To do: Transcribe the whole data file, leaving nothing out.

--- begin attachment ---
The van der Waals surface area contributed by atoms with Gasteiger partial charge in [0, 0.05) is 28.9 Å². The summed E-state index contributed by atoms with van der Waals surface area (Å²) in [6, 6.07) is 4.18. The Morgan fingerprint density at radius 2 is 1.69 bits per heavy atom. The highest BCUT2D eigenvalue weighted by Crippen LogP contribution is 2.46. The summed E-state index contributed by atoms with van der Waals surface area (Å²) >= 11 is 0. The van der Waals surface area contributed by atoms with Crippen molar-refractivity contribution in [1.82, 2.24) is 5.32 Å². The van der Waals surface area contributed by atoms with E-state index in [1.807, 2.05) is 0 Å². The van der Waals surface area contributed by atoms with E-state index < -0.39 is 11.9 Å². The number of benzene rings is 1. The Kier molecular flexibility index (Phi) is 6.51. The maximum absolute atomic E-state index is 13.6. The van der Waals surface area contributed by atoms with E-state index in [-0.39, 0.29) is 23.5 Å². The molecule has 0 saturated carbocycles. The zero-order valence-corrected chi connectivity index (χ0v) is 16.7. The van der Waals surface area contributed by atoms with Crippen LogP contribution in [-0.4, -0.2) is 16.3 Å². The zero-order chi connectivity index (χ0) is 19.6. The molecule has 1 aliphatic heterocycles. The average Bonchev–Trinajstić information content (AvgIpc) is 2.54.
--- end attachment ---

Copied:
The van der Waals surface area contributed by atoms with Gasteiger partial charge in [0, 0.05) is 28.9 Å². The summed E-state index contributed by atoms with van der Waals surface area (Å²) in [6, 6.07) is 4.18. The Morgan fingerprint density at radius 2 is 1.69 bits per heavy atom. The highest BCUT2D eigenvalue weighted by Crippen LogP contribution is 2.46. The summed E-state index contributed by atoms with van der Waals surface area (Å²) >= 11 is 0. The van der Waals surface area contributed by atoms with Crippen molar-refractivity contribution in [1.82, 2.24) is 5.32 Å². The van der Waals surface area contributed by atoms with E-state index in [1.807, 2.05) is 0 Å². The van der Waals surface area contributed by atoms with E-state index < -0.39 is 11.9 Å². The number of benzene rings is 1. The Kier molecular flexibility index (Phi) is 6.51. The maximum absolute atomic E-state index is 13.6. The van der Waals surface area contributed by atoms with E-state index in [-0.39, 0.29) is 23.5 Å². The molecule has 0 saturated carbocycles. The zero-order valence-corrected chi connectivity index (χ0v) is 16.7. The van der Waals surface area contributed by atoms with Crippen LogP contribution in [-0.4, -0.2) is 16.3 Å². The zero-order chi connectivity index (χ0) is 19.6. The molecule has 1 aliphatic heterocycles. The average Bonchev–Trinajstić information content (AvgIpc) is 2.54.